Thursday, October 19, 2006

"ni shi wo de pengyou"

I have a new friend! While walking into school this morning, I saw a teacher-looking lady I didn't recognize, but insa-ed her anyway just to be safe. She looked pretty confused and asked me something in Korean. I gave her my now expert apologetic look of incomprehension, and we were kind of at a stand-off until I figured out that she's a Chinese teacher. We spoke Chinese for a while, and I gave her my phone number and it was all really nice. She is 28, a Chinese woman married to a Korean dude, and she doesn't really know anyone in Korea besides her husband. I told her that I really only know little kids and middle-aged people (I don't count my young co-teacher because I don't think I have much of a chance of becoming her friend), and agreed to make friends with her. She seemed wicked excited to talk to me and wants to take me out to dinner tonight. I think we're going to be besties.

There is a student in one of my third grade classes, a skinny little guy who always jumps out of his seat and screams whatever he wants to tell me, who can't quite get the distinction between "b" and "p." Right now we are working on animals, and today in class he kept pointing at the bear and yelling excitedly, "IT'S A PEAR! IT'S A PEAR!" and I had the hardest time not giggling uncontrollably. Then in one of my 5th grade classes, there is a round little guy with glasses who greets me every single class with a big "Hello everybody! Welcome to Korea!" Teaching is wonderful.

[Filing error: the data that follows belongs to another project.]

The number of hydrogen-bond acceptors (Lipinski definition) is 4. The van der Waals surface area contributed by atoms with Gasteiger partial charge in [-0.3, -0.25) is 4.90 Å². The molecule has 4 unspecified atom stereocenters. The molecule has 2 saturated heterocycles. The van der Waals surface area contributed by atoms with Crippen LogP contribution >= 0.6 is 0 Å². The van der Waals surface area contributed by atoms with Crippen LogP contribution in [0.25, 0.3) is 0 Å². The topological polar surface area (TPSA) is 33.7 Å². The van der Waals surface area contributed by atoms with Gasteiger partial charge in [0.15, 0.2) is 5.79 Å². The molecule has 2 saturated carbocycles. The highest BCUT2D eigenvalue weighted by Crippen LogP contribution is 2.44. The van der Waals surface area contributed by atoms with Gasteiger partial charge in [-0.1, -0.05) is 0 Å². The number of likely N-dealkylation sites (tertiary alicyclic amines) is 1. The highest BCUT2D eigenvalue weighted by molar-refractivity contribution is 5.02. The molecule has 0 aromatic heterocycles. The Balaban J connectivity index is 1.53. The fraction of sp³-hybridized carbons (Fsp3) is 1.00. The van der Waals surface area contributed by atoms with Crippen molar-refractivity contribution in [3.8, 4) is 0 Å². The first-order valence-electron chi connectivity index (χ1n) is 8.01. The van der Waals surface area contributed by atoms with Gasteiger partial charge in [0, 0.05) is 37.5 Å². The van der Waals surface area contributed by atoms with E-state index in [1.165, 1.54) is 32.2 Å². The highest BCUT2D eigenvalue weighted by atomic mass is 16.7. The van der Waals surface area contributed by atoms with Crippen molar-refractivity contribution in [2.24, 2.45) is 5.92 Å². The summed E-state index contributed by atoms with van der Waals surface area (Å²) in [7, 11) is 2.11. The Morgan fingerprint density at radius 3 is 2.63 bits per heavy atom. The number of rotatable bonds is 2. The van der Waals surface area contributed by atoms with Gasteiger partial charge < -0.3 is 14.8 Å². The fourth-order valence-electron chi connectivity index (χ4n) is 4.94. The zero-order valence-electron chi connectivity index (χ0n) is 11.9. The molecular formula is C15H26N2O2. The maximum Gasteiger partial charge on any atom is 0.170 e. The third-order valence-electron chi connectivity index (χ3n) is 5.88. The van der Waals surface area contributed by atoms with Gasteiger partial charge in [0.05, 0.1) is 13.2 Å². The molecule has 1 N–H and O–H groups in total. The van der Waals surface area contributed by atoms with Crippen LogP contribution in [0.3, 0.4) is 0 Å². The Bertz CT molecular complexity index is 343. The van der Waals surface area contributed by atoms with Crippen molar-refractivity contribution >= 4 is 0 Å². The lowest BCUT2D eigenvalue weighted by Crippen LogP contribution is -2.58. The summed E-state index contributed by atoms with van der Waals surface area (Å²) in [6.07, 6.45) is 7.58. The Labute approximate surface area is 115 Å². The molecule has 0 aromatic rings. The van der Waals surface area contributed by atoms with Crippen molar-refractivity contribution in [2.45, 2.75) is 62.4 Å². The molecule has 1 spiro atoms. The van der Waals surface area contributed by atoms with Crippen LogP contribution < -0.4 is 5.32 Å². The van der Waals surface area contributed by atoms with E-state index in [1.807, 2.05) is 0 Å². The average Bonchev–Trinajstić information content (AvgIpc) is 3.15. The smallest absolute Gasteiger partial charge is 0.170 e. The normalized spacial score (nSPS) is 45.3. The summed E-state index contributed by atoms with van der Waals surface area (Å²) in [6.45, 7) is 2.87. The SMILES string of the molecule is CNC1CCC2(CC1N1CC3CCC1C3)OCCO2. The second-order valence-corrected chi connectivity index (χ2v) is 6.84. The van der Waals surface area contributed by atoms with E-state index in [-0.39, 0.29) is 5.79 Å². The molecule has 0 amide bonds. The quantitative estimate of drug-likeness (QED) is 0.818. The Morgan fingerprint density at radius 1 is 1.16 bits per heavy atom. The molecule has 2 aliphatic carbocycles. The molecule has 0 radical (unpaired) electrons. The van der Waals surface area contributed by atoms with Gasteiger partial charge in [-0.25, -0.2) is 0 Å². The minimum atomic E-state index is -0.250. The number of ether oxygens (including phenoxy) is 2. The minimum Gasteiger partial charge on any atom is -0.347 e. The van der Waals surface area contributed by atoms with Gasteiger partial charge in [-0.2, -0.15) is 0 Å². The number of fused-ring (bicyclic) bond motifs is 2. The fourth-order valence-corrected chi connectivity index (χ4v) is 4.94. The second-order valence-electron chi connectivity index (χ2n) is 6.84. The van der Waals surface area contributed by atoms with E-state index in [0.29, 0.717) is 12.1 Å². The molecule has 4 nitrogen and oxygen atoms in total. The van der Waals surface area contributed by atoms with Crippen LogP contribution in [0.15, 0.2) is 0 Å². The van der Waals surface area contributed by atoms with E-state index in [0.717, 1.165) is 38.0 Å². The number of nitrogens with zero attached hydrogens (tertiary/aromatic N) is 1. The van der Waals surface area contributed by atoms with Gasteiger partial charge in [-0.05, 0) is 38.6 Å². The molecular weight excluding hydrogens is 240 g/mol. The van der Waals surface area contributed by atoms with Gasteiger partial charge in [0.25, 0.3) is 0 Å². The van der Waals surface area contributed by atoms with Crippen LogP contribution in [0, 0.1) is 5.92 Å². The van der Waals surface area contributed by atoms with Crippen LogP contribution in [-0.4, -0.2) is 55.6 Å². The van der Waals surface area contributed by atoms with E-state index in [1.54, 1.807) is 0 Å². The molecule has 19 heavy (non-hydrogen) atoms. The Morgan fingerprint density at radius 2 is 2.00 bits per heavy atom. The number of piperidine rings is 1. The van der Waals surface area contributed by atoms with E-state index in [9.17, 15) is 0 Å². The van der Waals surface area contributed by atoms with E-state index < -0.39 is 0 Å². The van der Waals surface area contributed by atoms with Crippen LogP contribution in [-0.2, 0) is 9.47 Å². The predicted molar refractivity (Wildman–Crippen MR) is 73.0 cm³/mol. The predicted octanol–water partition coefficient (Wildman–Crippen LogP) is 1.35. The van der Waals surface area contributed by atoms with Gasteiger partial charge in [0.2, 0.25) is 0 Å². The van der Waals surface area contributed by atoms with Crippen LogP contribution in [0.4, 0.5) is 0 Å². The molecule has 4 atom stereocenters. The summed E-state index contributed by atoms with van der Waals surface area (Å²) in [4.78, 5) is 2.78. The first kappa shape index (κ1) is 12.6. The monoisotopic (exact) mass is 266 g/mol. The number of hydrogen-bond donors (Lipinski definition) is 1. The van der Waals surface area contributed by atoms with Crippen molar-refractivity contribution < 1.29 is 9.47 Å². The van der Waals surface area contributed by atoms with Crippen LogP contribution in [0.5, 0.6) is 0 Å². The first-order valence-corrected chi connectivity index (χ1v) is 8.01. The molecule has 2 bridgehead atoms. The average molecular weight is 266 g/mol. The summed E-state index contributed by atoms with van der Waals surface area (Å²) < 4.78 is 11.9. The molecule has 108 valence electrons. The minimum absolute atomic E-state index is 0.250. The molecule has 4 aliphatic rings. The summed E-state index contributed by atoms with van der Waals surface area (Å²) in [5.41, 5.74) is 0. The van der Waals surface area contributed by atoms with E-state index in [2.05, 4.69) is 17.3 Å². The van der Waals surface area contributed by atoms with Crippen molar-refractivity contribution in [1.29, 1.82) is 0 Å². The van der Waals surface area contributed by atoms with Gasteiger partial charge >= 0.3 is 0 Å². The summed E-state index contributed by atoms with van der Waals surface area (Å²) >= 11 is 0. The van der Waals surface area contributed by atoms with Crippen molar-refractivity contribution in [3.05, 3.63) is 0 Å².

Yesterday I went to HDS (Heavenly Dream School), and had to teach the beginner class instead of the usual intermediate one (Korean-speaking Sara normally teaches the beginners, but she couldn't go yesterday). I didn't find out about this until I had already arrived in Cheonan, so I didn't have any sort of lesson plan or ideas for a lesson. This was kind of bad from a teaching standpoint because the kids don't really know any English, so I couldn't figure out what they had been doing in previous classes or what to do with them. From a non-teaching standpoint, the class was really great, because we just spent most of the time with a map of Korea, with them telling me in Korean/English about where in North Korea they are from and how they got from North Korea to South Korea.

Lately in the mornings when I'm getting dressed, I've been noticing that my shoulders and back are pretty sore. I always wonder why for just a minute and then realize...oh yeah, I sleep on rocks.

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